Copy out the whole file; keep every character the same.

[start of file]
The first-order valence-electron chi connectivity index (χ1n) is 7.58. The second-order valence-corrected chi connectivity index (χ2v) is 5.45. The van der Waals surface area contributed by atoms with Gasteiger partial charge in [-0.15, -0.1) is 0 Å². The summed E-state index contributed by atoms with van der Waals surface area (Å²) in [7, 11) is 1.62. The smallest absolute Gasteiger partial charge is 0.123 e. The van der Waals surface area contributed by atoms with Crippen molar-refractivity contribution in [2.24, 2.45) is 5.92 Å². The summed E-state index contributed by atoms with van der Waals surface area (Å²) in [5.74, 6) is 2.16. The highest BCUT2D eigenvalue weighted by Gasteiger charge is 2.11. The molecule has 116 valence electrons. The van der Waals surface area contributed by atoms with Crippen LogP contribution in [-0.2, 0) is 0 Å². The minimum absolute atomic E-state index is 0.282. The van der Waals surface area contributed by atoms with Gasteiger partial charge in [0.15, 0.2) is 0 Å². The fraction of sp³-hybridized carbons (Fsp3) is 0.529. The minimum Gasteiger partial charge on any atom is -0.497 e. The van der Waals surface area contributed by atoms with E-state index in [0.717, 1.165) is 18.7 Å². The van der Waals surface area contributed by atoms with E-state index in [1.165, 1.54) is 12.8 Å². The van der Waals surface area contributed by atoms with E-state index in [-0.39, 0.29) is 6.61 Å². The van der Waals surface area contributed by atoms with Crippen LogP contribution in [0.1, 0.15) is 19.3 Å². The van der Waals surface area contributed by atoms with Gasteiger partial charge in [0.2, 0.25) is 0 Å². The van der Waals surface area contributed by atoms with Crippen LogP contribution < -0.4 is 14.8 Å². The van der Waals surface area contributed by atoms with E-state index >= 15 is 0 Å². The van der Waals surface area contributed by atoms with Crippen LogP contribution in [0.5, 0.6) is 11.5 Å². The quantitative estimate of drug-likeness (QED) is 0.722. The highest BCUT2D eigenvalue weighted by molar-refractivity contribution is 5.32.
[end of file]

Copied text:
The first-order valence-electron chi connectivity index (χ1n) is 7.58. The second-order valence-corrected chi connectivity index (χ2v) is 5.45. The van der Waals surface area contributed by atoms with Gasteiger partial charge in [-0.15, -0.1) is 0 Å². The summed E-state index contributed by atoms with van der Waals surface area (Å²) in [7, 11) is 1.62. The smallest absolute Gasteiger partial charge is 0.123 e. The van der Waals surface area contributed by atoms with Crippen molar-refractivity contribution in [2.24, 2.45) is 5.92 Å². The summed E-state index contributed by atoms with van der Waals surface area (Å²) in [5.74, 6) is 2.16. The highest BCUT2D eigenvalue weighted by Gasteiger charge is 2.11. The molecule has 116 valence electrons. The van der Waals surface area contributed by atoms with Crippen LogP contribution in [-0.2, 0) is 0 Å². The minimum absolute atomic E-state index is 0.282. The van der Waals surface area contributed by atoms with Gasteiger partial charge in [0.15, 0.2) is 0 Å². The fraction of sp³-hybridized carbons (Fsp3) is 0.529. The minimum Gasteiger partial charge on any atom is -0.497 e. The van der Waals surface area contributed by atoms with E-state index in [0.717, 1.165) is 18.7 Å². The van der Waals surface area contributed by atoms with E-state index in [1.165, 1.54) is 12.8 Å². The van der Waals surface area contributed by atoms with E-state index in [-0.39, 0.29) is 6.61 Å². The van der Waals surface area contributed by atoms with Crippen LogP contribution in [0.1, 0.15) is 19.3 Å². The van der Waals surface area contributed by atoms with Gasteiger partial charge in [0.2, 0.25) is 0 Å². The van der Waals surface area contributed by atoms with Crippen LogP contribution < -0.4 is 14.8 Å². The van der Waals surface area contributed by atoms with E-state index >= 15 is 0 Å². The van der Waals surface area contributed by atoms with Crippen LogP contribution in [0.5, 0.6) is 11.5 Å². The quantitative estimate of drug-likeness (QED) is 0.722. The highest BCUT2D eigenvalue weighted by molar-refractivity contribution is 5.32.